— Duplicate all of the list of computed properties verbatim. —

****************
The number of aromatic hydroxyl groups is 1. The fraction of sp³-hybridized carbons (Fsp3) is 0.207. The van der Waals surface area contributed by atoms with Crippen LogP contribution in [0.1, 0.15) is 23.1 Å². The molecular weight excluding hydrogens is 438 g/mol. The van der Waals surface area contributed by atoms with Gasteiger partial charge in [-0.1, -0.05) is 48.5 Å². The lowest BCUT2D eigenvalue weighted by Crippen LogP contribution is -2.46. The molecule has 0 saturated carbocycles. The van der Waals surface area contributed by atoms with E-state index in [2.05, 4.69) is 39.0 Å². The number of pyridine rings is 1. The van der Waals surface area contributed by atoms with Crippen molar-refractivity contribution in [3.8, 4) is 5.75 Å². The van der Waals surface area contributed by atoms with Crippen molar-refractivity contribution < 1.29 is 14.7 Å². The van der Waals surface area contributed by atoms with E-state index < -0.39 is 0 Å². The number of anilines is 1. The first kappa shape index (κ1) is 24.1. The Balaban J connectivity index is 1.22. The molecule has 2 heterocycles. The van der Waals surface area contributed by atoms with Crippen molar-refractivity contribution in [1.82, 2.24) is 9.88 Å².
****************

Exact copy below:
The number of aromatic hydroxyl groups is 1. The fraction of sp³-hybridized carbons (Fsp3) is 0.207. The van der Waals surface area contributed by atoms with Crippen LogP contribution in [0.1, 0.15) is 23.1 Å². The molecular weight excluding hydrogens is 438 g/mol. The van der Waals surface area contributed by atoms with Gasteiger partial charge in [-0.1, -0.05) is 48.5 Å². The lowest BCUT2D eigenvalue weighted by Crippen LogP contribution is -2.46. The molecule has 0 saturated carbocycles. The van der Waals surface area contributed by atoms with E-state index in [2.05, 4.69) is 39.0 Å². The number of pyridine rings is 1. The van der Waals surface area contributed by atoms with Crippen molar-refractivity contribution in [3.8, 4) is 5.75 Å². The van der Waals surface area contributed by atoms with Crippen molar-refractivity contribution < 1.29 is 14.7 Å². The van der Waals surface area contributed by atoms with E-state index < -0.39 is 0 Å². The number of anilines is 1. The first kappa shape index (κ1) is 24.1. The Balaban J connectivity index is 1.22. The molecule has 2 heterocycles. The van der Waals surface area contributed by atoms with Crippen molar-refractivity contribution in [1.82, 2.24) is 9.88 Å².